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Avon Place

December 2014: the mural is completed

The final figures along the wall of the British School of Osteopathy are painted to finish the project. TNRA thanks Morgan for all his work and patience designing and painting the mural and Southwark Council for the grant which made this possible.

October 2014: painting begins

We are pleased that work has now begun on the mural on the south wall of the alleyway (see below). Morgan, the artist, is happy to talk to residents while he works and there is a comments book for you to record your views. Or add your comments on the TNRA discussion forum here.

TNRA news September 2014: Improvements to Avon Place

For many years, Avon Place, the alleyway between Borough High Street and Swan Street, has been a poorly lit, unsanitary and unwelcoming and potentially dangerous place, particularly at night. The need for action was confirmed when Avon Place was the location of an attempted rape in June 2013 and was cordoned off for 24 hours by the police. TNRA’s strategy has been to make the alleyway "Cleaner, Greener, Safer”. We have successfully lobbied for a number of measures in the last year or two: improved lighting, new trees and a strategically placed mirror. We also received a grant from the Council for a mural on the south wall of the alleyway owned by Trinity House –  there is a long history in Southwark of street murals being used to enhance public spaces, most famously the Vision of Angels by Stan Peskett in East Dulwich.

After consultations between the artist, council officers, TNRA and Trinity House, work began on the mural earlier this year. Unfortunately, it was at that point that residents of Berwick Court, overlooking the mural, raised an objection, although they had been aware of the plans for a mural well in advance. Work is on hold while Berwick Court representatives explore if the south wall can be cleaned at their expense to the satisfaction of Trinity House and if the owners of the north wall are happy for the proposed mural to be sited there instead.

Extract from TNRA Newsletter Spring 2014

In February 2013, TNRA’s application for a Cleaner Greener Safer grant was approved by the council and £1,000 was earmarked for landscaping the Swan Street end of Avon Place (the alley between Borough High Street and Swan Street). The lighting at the Borough High Street end had been upgraded and was considered to be adequate.

In May 2013 we were still waiting to receive the grant but the decision to allocate it had been deferred because the Highways Department had planted some trees without reference to other council departments. However, in June Nils Battye, Project Manager for Bankside & Borough, agreed to consider painting the walls a bright colour with a floral theme. He then expanded this idea and wrote to councillors suggesting that a mural be commissioned AND putting in extra planting. This was strongly supported by Tim McNally and carried by all other councillors. I contacted a couple of people in Berwick Court, overlooking Avon Place, and they were enthusiastic about the ­proposal.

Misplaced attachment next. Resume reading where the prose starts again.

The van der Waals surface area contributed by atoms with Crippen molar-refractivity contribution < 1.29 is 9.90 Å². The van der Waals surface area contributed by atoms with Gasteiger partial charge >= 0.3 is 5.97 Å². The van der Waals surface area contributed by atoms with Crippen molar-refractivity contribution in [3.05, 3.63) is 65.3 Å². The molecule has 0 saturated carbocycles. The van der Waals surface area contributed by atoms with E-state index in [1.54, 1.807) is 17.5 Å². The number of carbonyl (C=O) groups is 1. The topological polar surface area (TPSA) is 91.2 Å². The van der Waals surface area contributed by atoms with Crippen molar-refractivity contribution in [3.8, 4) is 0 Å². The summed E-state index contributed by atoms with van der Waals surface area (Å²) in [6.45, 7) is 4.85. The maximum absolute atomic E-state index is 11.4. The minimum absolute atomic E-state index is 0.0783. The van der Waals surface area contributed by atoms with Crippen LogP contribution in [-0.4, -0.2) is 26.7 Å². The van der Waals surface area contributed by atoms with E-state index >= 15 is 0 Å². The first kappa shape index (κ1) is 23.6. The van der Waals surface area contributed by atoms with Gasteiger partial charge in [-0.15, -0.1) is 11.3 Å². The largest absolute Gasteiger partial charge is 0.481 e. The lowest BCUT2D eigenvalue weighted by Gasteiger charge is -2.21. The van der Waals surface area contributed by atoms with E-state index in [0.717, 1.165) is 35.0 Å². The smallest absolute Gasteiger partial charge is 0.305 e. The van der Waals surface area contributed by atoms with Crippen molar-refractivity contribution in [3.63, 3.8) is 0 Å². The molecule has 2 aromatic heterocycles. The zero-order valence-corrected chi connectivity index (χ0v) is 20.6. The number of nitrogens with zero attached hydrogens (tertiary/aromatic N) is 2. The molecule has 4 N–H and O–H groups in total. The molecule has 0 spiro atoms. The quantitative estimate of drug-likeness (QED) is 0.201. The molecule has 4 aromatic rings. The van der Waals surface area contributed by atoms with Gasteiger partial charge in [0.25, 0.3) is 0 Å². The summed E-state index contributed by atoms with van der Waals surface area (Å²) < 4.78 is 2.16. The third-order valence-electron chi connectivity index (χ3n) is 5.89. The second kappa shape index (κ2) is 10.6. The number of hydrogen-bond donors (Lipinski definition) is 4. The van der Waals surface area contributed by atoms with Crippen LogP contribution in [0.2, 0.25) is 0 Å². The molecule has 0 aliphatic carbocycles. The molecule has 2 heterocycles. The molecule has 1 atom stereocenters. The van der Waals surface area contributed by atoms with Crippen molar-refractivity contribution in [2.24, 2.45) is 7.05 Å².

By September 2013 there were plans to start planting around the existing trees in October or November. However, these plans had to be shelved as the Highways Department has a stringent law requiring a 20-year maintenance agreement which TNRA could not agree to.

In October 2013 Nils and I met with the artist, Morgan, and viewed his portfolio. We agreed that the Borough High Street end of the alley should be painted a light, bright, colour and a mural be designed for the walls at the eastern end. Before this could happen, permission had to be sought from the freeholders and leaseholders of the walls. Nils finally got permission from the freeholder, Trinity House, and the leaseholder of half of the south wall, the British School of Osteopathy. Britannia House who have the leasehold of the other half have not yet responded. The Post Office who have the freehold of the north wall have been unavailable to comment.

Lights at the west end have been repaired and, at the suggestion of councillor Poddy Clark, a mirror has been fitted high up (though so far not well positioned). Trinity House are keen to support the mural and, as it is their 500th anniversary, would like that to be commemorated in some way. To this end we were invited to visit Trinity House to be versed in their history. They were unable to make a meeting this week and cancelled at the last minute so I am hoping to visit, with fellow committee member Patsy Drake, later in March. We do not want the subject matter to concentrate solely on Trinity House and will let the artist submit his designs before a final decision is made.

The council will start preparing the walls as soon as the weather permits. We can only hope that, come the summer, Avon Place will be blooming one way or another.

Annie Wingfield, TNRA committee

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